Burn it all down

I don’t generally take time away from work to attend conferences. I like digging in and making progress on the work more than spending time talking to people about it. However, I went to EntreFest to reconnect with the incredible startup community in Iowa and friends I made during the Iowa Startup Accelerator.

 

(Photo credit: @pennerj via Twitter)

 

I got exactly what I wanted – a super recharge of energy and enthusiasm for my work.  And that would have been enough. Truly.

Something else happened though. Something unexpected.

I spent three days talking to people about their projects and ideas and startups. I talked to several people who are just starting out. Maybe they went through Startup Weekend or Venture School and are still in the early stages of customer validation, prototyping, and lean testing.

And I asked them questions, riffed on their ideas, helped them brainstorm, and could picture paths they could take to make their product a success.

I envied them. They had so much possibility.

So many options for how they could move forward with their idea. They could really use the Lean Startup methodology and do it right, testing riskiest assumptions along the way, building MVPs and iterating to get them right. They could work fast. They could fail with tiny experiments or fail in big, “this is a no go” way and it would be ok.

Wow, to have that flexibility and ease. To have that ability to build just the right thing.

I didn’t think I had those options.

I’ve been working on the Kids Calendar for four years. I’ve built a product that a lot of people use regularly and appreciate, but it’s not really the product they want. It’s what I was capable of hacking together as a non-technical hustler. It represents the very best of my ability to duck-tape together third party code and pray it all works together correctly.

And because we have users who count on us and paying customers who expect the products and features we promised, we also have a certain way of doing things. We’ve got systems and procedures. We’ve got spreadsheets, how-tos, a CRM, and invoicing systems.

Since doing customer discovery in the ISA, I’ve known the Kids Calendar should have other features and operate differently than it does. Those customer interviews were great for helping me see what the Kids Calendar could be if we weren’t limited to what I personally could build.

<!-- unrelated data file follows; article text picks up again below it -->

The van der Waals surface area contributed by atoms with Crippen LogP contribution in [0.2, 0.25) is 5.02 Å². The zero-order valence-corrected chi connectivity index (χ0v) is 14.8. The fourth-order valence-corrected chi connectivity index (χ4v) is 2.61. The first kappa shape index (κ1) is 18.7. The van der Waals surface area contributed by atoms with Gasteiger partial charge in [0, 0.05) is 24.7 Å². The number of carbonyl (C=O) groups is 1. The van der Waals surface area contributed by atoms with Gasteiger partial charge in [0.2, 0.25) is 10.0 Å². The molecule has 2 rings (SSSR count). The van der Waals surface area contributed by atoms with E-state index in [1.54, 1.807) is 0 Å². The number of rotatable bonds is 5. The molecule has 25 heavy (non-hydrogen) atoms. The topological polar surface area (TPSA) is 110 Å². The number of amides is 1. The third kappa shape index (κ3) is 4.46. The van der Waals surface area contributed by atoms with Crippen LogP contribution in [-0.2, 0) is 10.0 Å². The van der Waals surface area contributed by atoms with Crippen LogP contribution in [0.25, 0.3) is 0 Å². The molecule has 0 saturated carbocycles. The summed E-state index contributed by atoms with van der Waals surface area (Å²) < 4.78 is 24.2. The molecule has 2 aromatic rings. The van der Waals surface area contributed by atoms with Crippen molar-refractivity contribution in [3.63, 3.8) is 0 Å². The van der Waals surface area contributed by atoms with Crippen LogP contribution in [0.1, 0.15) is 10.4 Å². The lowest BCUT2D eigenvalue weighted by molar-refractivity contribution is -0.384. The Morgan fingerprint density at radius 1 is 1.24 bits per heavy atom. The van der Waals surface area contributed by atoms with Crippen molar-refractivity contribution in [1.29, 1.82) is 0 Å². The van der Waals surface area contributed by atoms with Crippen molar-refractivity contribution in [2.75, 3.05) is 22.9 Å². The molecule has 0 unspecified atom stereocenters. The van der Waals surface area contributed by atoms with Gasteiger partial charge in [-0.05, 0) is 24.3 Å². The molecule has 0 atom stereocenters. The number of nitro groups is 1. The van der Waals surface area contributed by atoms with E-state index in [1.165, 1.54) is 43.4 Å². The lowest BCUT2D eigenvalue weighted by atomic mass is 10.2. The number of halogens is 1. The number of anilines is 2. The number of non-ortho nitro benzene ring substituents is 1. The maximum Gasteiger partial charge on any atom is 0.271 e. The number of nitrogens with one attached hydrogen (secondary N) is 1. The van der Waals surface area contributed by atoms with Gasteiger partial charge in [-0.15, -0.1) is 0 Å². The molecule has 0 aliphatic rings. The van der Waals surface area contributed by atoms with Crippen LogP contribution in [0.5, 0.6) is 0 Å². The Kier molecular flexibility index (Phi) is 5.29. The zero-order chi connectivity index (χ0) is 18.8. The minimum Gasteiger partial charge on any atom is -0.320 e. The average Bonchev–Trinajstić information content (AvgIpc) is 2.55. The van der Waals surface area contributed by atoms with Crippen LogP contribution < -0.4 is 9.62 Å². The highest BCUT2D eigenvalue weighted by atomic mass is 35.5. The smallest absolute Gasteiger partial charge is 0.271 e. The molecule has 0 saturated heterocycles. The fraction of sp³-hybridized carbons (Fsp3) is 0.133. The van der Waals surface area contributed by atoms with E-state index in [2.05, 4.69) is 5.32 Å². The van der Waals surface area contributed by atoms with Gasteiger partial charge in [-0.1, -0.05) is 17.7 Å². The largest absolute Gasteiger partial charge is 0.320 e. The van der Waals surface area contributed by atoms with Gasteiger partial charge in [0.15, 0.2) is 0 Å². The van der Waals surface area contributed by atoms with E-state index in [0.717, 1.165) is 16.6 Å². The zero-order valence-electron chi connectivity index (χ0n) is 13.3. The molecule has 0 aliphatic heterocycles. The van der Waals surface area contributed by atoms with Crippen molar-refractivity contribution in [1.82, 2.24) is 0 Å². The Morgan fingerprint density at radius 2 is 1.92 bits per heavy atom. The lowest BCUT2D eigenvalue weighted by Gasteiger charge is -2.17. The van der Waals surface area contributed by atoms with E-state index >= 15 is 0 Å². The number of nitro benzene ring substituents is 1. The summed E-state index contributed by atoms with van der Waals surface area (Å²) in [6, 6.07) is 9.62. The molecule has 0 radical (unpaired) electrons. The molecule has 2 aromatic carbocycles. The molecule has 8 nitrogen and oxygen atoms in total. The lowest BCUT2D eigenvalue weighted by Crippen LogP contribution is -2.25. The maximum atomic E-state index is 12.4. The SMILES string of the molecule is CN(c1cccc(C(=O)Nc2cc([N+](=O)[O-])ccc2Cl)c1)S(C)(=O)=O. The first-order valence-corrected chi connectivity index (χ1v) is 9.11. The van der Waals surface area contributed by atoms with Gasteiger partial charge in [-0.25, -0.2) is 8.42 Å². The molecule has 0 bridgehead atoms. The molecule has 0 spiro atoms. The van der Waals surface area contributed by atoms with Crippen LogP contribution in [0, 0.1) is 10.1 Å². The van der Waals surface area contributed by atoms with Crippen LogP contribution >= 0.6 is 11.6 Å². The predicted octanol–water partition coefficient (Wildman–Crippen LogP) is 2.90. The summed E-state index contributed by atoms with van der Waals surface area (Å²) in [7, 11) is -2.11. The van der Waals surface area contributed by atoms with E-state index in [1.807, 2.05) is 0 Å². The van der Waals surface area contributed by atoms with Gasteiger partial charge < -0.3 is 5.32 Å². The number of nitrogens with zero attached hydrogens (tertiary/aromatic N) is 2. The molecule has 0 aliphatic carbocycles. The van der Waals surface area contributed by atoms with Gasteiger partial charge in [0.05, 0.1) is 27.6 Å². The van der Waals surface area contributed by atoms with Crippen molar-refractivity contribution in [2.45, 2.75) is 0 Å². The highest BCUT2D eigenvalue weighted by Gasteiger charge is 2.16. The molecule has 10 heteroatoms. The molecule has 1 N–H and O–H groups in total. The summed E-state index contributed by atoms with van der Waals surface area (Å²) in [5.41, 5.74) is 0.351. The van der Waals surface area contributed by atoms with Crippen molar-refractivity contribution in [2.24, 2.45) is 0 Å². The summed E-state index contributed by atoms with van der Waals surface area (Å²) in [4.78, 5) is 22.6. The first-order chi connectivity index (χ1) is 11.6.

But I was still hamstrung by the old way we were doing things.

 

old user stories

Even as recently as three weeks ago, I attended a day workshop on Agile user stories. I mapped out all of the things the Kids Calendar does – both in terms of product and how the business functions, including sales, marketing, and support.

Without even thinking about it, I described our current reality and pictured how great it would be when we had improved technology that let us do what we currently do, but faster and more efficiently.

Turns out, all of this time working with our functional MVP has led to a suffocating amount of technical and operational debt.

Even when I knew we needed to build something different, I couldn’t really imagine it.

Attending EntreFest helped shake me out of my rut. 

At the end of the second day, I wrote myself a note:

“How would I launch the Kids Calendar today if we had no technical OR operational debt? Would it be worth it to push the pause button and restart?”

Today, I’m back to work in my new office, prepping for my interns who start tomorrow. I’ve put together a cross-functional team of developers, designers, and marketing. We’re starting the summer with Google Ventures’ 5 Day Design Sprint, and I needed new user stories to describe what we’d be designing and building this summer.

So I burned the old way to the ground.

With some blank sheets of paper, I worked through the core UX questions. Turns out four years of working on this problem has given me lots of domain knowledge around what we need at a basic level. In just a couple of hours, I was able to completely re-envision how we organize, manage, and display content while keeping true to our value proposition: comprehensive, local, relevant, constantly up-to-date.

The old Kids Calendar was built on the question of “what can I personally create using pre-made tools?” I spent the morning asking myself “what’s the best way to solve these problems?”

The-Holstee-Manifesto excerpt

What resulted was a far superior solution. Not only is the functionality/feature set better, but the user interface will be more cohesive and easy-to-use. And… I was able to see solutions for two of my biggest, intractable “how do we scale this thing” challenges.

Figuring out what the Kids Calendar 2.0 will be was bigger than just throwing out old code. I had a lot more than technical debt. I had four years of “this is how we do things around here.”

When my intern team starts tomorrow, they get to be a part of the construction of a completely new system. A new company really. One where we, too, can design and build using Lean techniques.

I’ve got a lot of assumptions about how this new product should operate and what our users and customers will value. I can’t wait to test them.

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